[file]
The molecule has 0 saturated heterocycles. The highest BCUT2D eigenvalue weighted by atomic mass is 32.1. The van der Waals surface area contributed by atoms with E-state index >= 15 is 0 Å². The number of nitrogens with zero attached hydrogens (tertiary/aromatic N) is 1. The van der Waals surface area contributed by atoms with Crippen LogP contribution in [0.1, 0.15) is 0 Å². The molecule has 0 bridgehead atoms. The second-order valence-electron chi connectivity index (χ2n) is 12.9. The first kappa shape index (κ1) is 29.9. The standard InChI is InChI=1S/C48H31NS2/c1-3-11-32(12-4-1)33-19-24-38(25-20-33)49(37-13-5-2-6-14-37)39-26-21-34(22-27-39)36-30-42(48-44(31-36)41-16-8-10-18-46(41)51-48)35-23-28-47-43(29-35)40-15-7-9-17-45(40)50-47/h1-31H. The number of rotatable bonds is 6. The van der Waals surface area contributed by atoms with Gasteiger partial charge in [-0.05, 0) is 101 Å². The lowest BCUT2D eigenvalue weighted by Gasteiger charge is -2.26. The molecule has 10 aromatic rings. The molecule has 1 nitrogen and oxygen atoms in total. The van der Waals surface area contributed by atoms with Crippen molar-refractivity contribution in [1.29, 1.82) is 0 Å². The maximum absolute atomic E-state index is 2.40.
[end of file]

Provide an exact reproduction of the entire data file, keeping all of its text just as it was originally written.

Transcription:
The molecule has 0 saturated heterocycles. The highest BCUT2D eigenvalue weighted by atomic mass is 32.1. The van der Waals surface area contributed by atoms with E-state index >= 15 is 0 Å². The number of nitrogens with zero attached hydrogens (tertiary/aromatic N) is 1. The van der Waals surface area contributed by atoms with Crippen LogP contribution in [0.1, 0.15) is 0 Å². The molecule has 0 bridgehead atoms. The second-order valence-electron chi connectivity index (χ2n) is 12.9. The first kappa shape index (κ1) is 29.9. The standard InChI is InChI=1S/C48H31NS2/c1-3-11-32(12-4-1)33-19-24-38(25-20-33)49(37-13-5-2-6-14-37)39-26-21-34(22-27-39)36-30-42(48-44(31-36)41-16-8-10-18-46(41)51-48)35-23-28-47-43(29-35)40-15-7-9-17-45(40)50-47/h1-31H. The number of rotatable bonds is 6. The van der Waals surface area contributed by atoms with Gasteiger partial charge in [-0.05, 0) is 101 Å². The lowest BCUT2D eigenvalue weighted by Gasteiger charge is -2.26. The molecule has 10 aromatic rings. The molecule has 1 nitrogen and oxygen atoms in total. The van der Waals surface area contributed by atoms with Crippen molar-refractivity contribution in [1.29, 1.82) is 0 Å². The maximum absolute atomic E-state index is 2.40.